Eddie Stout wants to save the blues, in Austin and beyond.
Stout’s devotion to classic blues and gospel groups is pretty much fanatical — for an engrossing long-read about Stout’s Dialtone Records labor of love, read Statesman reporter Patrick Beach’s 2011 profile — and he says his devotion to the genre is starting to spread.
At least he hopes the fact that nine clubs in East Austin have agreed to participate in his third go-around of the Eastside Kings blues festival suggests more people are embracing the classic music he’s been a fan of his entire life.
“Every year it grows, from the first year when we had six clubs and now we have nine on that part of East 12th (street) that hasn’t quite been run over yet by growth,” said the festival’s co-organizer and main booker. “It’s getting to be like the post-World War II era when you had Red’s, the 1808 Club, the Full Circle Bar and Charlie’s Playhouse, all these places within walking distance that had the blues (music) for people to be out in the scene enjoying.”
Forty acts are slated for this year’s festival, which runs Saturday and Sunday at clubs such as King Bee, Badlands, Longbranch Inn and other nightclubs that make up a growing cluster of live music venues on the east side. Blues isn’t a main attraction for those clubs on a nightly basis, but Stout hopes the classic southern sounds can remind Austinites new and old of the tradition he said traces to Robert Johnson.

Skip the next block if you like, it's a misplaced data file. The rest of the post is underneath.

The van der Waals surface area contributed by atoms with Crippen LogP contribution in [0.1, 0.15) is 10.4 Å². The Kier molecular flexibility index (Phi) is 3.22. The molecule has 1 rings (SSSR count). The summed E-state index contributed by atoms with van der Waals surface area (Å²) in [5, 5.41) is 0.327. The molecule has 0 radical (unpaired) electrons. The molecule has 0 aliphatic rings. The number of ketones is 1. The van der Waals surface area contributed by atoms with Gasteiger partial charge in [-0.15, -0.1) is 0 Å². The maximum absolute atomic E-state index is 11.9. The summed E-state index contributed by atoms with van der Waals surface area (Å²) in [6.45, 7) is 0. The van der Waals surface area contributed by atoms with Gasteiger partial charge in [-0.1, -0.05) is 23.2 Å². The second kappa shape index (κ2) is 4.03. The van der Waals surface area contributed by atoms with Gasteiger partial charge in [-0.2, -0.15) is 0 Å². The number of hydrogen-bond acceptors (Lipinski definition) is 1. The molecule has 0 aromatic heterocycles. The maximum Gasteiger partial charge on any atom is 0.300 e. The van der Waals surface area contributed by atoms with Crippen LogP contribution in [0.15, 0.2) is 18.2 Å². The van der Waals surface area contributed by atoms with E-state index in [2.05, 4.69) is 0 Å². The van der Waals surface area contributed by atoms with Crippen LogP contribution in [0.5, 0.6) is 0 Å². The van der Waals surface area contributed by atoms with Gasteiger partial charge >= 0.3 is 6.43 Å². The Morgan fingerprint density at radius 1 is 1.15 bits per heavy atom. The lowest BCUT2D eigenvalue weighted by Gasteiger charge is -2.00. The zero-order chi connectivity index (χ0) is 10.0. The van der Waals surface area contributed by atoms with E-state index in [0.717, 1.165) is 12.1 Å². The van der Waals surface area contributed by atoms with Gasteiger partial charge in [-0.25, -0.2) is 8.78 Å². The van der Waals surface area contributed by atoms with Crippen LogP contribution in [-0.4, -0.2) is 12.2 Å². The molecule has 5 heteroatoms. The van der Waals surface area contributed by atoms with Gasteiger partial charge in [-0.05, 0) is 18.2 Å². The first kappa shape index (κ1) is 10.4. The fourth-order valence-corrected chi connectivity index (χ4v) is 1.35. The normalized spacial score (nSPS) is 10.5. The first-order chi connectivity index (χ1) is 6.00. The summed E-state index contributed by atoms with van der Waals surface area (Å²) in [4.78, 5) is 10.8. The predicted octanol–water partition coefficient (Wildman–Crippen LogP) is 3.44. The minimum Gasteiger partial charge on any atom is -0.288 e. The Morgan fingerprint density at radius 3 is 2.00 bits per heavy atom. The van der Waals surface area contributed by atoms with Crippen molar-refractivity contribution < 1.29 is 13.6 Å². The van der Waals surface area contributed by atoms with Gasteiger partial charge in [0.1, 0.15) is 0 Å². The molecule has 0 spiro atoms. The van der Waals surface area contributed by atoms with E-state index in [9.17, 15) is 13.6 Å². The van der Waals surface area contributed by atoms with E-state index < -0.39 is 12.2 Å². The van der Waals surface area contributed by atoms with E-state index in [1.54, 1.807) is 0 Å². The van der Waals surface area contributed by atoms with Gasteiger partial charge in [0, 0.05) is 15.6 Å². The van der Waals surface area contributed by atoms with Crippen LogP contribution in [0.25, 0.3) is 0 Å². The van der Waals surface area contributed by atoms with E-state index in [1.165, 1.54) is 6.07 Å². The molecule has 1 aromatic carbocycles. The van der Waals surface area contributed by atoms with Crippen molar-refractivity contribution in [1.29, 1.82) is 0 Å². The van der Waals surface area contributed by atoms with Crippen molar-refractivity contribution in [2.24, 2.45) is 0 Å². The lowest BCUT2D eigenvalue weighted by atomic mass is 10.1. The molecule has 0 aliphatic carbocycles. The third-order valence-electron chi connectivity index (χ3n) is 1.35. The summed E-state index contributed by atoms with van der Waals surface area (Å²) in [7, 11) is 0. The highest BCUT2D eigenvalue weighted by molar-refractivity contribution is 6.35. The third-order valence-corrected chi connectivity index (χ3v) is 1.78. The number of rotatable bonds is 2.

“The word ‘blues’ gets thrown around a lot these days but to me that music seems like rock or country and that’s not really the kind of blues I’m putting on,” he said. “I’d like to take it back down to its foundation and bring together these people who have never played with each other, or in some cases never even met each other.”
A large portion of the Dialtone Records roster will take the stages during the fest, including Gene “Birdlegg” Pittman, a virtuoso blues harmonica player and vocalist who relocated to the Austin area from Oakland, Calif., to plug into what he expected to be a thriving blues scene.
Pittman said the reality of Austin’s live music scene and the enthusiasm for blues musicians didn’t quite square with his expectations, but regular gigs at Maggie Mae’s and the Skylark Lounge on top of shows in other Texas markets provide him with enough work to keep his bills paid.
Like Stout, who released Birdlegg’s self-titled album in 2013, Pittman sees the festival as a way to deliver a sound that might at times seem like a relic but, he said, is just as vital as ever.
“The Eastside Kings Fest is about getting people to understand that this is a sound that deserves to be preserved,” he said.
“America has gotten to the point where they don’t know what’s real, and people have grown up with everything they see, hear and say being choreographed and phony. This is music that can’t be choreographed, and my plan every time I go on stage is to entertain and do anything I can to get the audience on my side.”